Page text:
Also read: Instruments of Money Market: Meaning and Types

Characteristics of Cash Equivalents

  • They can be converted to money in less than 90 days.
  • There are no restrictions or penalties to convert it into cash.
  • The risk of loss of value of these investments should be minimal.
  • They must meet short-term obligations.

Examples of Cash Equivalents

  • Commercial Paper. A commercial paper is a short-term bond or debt issued by corporations. It has a maturity of up to nine months (270 days) and varying interest rates as per the creditworthiness of the issuing body.
  • Banker’s Acceptance. A banker’s acceptance is a financial instrument that the bank guarantees for payments at a future date.
  • Money Market Account. A money market account is a higher-interest deposit account that financial institutions offer. However, they often require huge minimum deposits and can have some restrictions on the account.
  • Certificates of Deposits. Certificates of deposits can be cash equivalents based on their maturity dates.
  • Preferred Shares of Equity. This can be a cash equivalent if purchased shortly before the redemption date.
  • Marketable Securities. Marketable securities is a broad term that includes financial assets you can easily purchase and sell, such as stocks, bonds, and mutual funds. Companies usually present these investments together on their balance sheets.
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Risks Associated with Cash Equivalents

While they are generally considered a safe and low-risk investment, there are still some risks associated with them:

  1. Interest Rate Risk: Cash equivalents such as money market funds, certificates of deposits, commercial paper, etc., are subject to interest rate risk and decreased purchasing power.
  2. Credit Risk: They are also subject to credit risk, which is the risk of default by the issuer. If the issuer defaults, the investor may be unable to recover their investment.
  3. Inflation Risk: Although cash equivalents are safe for funds, they may not sometimes protect against inflation. Inflation can degenerate the value over time, reducing their purchasing power.
  4. Market Risk: Market risk refers to the possibility that investment values may fluctuate due to fluctuations in market conditions. Some cash equivalents, such as money market funds, are subject to market risk. 
  5. Liquidity Risk: Although cash equivalents are highly liquid, they are still subject to liquidity risk. Without sufficient market buyers, investors may be forced to sell these cash equivalents at lower prices and lose money.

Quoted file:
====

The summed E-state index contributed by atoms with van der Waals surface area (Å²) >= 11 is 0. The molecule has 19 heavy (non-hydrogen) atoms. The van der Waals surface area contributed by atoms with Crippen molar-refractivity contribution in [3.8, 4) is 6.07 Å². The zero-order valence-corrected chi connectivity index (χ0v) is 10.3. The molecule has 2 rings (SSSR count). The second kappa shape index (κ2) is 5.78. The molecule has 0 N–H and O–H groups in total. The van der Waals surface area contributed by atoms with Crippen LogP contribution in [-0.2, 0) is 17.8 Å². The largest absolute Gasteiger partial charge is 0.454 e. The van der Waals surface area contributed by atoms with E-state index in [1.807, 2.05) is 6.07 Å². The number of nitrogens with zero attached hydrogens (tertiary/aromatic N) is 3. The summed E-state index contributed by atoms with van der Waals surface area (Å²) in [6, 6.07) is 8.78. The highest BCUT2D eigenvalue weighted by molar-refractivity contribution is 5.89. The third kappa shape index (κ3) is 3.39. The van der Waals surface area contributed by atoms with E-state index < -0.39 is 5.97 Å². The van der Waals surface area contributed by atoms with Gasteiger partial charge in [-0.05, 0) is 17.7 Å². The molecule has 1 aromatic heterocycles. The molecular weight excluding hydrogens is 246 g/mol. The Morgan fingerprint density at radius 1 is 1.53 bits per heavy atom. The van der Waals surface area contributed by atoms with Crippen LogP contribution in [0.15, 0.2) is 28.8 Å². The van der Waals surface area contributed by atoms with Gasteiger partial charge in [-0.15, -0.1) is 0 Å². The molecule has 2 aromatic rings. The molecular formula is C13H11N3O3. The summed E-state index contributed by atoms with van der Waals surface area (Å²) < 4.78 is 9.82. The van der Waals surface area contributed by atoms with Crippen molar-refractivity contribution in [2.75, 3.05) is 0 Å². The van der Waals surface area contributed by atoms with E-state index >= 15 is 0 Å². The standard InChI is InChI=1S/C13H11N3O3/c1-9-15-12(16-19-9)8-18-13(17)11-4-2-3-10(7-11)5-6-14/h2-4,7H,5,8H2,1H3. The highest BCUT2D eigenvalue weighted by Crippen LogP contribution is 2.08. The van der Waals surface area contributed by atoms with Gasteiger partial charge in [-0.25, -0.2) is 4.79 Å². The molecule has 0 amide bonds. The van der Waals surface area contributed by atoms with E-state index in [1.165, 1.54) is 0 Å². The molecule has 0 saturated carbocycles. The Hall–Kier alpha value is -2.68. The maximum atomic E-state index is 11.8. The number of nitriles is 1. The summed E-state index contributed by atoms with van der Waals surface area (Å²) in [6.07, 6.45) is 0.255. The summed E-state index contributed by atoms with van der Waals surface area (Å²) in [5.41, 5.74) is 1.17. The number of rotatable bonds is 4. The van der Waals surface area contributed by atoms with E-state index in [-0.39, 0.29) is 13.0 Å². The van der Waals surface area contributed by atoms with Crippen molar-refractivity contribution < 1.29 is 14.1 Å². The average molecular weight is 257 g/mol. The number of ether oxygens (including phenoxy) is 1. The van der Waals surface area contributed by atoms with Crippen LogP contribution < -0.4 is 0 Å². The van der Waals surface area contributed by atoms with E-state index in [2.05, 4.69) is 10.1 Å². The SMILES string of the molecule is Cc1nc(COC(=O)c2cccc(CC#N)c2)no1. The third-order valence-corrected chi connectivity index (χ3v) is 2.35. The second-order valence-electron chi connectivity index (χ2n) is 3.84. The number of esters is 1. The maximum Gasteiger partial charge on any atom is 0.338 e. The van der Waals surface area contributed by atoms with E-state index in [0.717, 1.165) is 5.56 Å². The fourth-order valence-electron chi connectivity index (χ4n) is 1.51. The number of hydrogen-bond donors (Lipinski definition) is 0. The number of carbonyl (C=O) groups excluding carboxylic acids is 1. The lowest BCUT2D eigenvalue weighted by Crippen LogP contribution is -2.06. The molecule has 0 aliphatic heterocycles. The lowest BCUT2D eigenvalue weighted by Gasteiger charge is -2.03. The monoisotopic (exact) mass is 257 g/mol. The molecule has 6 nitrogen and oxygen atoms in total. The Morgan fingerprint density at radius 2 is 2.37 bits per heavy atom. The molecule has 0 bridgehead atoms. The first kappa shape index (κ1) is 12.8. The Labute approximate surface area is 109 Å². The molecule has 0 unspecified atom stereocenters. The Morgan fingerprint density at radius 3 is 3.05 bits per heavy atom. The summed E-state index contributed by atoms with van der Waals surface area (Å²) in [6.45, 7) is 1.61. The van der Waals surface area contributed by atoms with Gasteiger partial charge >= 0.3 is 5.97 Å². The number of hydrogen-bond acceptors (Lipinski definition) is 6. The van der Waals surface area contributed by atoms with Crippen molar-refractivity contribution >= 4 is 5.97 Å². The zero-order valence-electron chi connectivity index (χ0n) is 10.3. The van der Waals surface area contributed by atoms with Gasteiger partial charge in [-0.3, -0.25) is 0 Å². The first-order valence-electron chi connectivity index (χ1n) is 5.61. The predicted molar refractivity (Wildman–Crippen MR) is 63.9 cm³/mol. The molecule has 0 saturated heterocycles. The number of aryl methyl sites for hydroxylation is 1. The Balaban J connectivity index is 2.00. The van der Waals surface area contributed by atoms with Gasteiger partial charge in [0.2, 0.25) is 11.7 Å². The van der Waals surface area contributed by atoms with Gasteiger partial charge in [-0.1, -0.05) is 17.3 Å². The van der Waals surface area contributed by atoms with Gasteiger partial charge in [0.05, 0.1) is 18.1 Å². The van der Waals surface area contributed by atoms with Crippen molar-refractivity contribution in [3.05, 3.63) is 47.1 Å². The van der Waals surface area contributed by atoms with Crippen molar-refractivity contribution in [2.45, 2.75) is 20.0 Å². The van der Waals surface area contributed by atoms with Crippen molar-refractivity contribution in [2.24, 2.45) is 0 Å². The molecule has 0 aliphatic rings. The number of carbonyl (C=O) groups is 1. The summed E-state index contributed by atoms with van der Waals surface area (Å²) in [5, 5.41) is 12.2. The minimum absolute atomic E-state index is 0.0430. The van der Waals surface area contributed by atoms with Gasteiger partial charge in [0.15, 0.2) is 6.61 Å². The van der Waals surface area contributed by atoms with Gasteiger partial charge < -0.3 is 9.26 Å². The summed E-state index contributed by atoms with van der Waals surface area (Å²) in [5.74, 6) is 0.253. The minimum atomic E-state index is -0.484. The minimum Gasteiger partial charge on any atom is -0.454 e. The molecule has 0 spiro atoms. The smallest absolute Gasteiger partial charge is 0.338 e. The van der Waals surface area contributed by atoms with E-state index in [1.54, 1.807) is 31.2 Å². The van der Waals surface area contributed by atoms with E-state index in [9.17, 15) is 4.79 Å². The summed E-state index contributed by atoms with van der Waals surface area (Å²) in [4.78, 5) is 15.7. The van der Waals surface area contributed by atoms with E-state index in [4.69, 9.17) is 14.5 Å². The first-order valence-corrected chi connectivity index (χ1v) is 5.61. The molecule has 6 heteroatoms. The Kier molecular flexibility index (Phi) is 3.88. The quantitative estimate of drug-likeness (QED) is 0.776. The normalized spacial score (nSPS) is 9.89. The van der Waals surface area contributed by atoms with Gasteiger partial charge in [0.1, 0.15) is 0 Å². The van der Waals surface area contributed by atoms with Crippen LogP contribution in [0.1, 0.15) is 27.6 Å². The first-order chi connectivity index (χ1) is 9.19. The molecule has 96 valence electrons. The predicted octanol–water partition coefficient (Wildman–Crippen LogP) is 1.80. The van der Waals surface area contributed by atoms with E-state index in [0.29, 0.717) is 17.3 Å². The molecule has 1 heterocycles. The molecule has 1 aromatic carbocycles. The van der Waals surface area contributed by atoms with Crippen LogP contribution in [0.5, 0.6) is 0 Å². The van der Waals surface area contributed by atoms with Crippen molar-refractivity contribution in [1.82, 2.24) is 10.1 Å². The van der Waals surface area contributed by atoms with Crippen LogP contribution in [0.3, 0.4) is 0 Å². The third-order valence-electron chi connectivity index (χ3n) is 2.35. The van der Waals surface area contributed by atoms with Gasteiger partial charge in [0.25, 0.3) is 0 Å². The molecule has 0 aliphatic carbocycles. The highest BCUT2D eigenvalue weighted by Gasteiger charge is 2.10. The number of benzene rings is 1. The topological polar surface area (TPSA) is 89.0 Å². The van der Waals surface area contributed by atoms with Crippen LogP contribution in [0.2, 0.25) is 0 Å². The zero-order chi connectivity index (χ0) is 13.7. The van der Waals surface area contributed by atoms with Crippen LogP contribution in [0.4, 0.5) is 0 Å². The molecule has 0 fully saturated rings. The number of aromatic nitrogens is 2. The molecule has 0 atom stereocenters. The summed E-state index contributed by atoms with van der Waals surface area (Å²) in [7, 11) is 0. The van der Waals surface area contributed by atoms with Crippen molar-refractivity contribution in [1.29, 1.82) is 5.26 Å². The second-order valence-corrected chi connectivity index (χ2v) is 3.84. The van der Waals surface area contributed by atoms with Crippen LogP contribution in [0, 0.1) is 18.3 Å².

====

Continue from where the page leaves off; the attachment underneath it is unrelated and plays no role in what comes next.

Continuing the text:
Considering these risks when investing in cash equivalents and diversifying one’s portfolio to reduce risk is essential.

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How are Cash and Cash Equivalents Recorded on Financial Statements?

Cash and cash equivalents are typically recorded on a company’s financial statements under the “Current Assets” section, as they are the most liquid assets. The amount reported on the balance sheet is the sum of all cash on hand and all cash equivalents.

Below is the annual financial statement of Tata Motors. As you can see, Cash and Cash Equivalents are mentioned under the “Current Assets” section.



Cash and cash equivalents are crucial elements of financial reporting. They are usually reported together on the balance sheet as a single line item. They provide a transparent and detailed picture of an organization’s available liquid assets, making it easier to assess its financial health and make investment decisions.


What Are Cash Equivalents Used for?

When a company has a cash surplus, it can resort to these short-term investments as part of cash planning. Now it's not just about having surplus cash, but there are other reasons why companies may hold cash equivalents, including: Net capital: Net capital is part of the company's net working capital (current assets - current liabilities). It is used to buy inventory, cover operating expenses, and make other purchases. Cash Reserve: Cash reserves offer a backup for the business to convert them into cash if times turn bleak quickly. Finance acquisitions: Cash equivalents are kept in reserve to purchase assets.

Why is cash important to a business?

Cash is important to a business because it is required for day-to-day operations, paying bills, investing in new opportunities, and meeting short-term obligations.

What is the difference between cash and cash equivalents?

The main difference between cash and cash equivalents is that cash is a physical currency, while cash equivalents are short-term investments that can be quickly converted into cash.

Can cash equivalents lose value?

Yes, cash equivalents can lose value due to changes in interest rates, credit risks, or other factors that affect the value of the investment.

About the Author
Rashmi Karan
Manager - Content

Rashmi is a postgraduate in Biotechnology with a flair for research-oriented work and has an experience of over 13 years in content creation and social media handling. She has a diversified writing portfolio and aim... Read Full Bio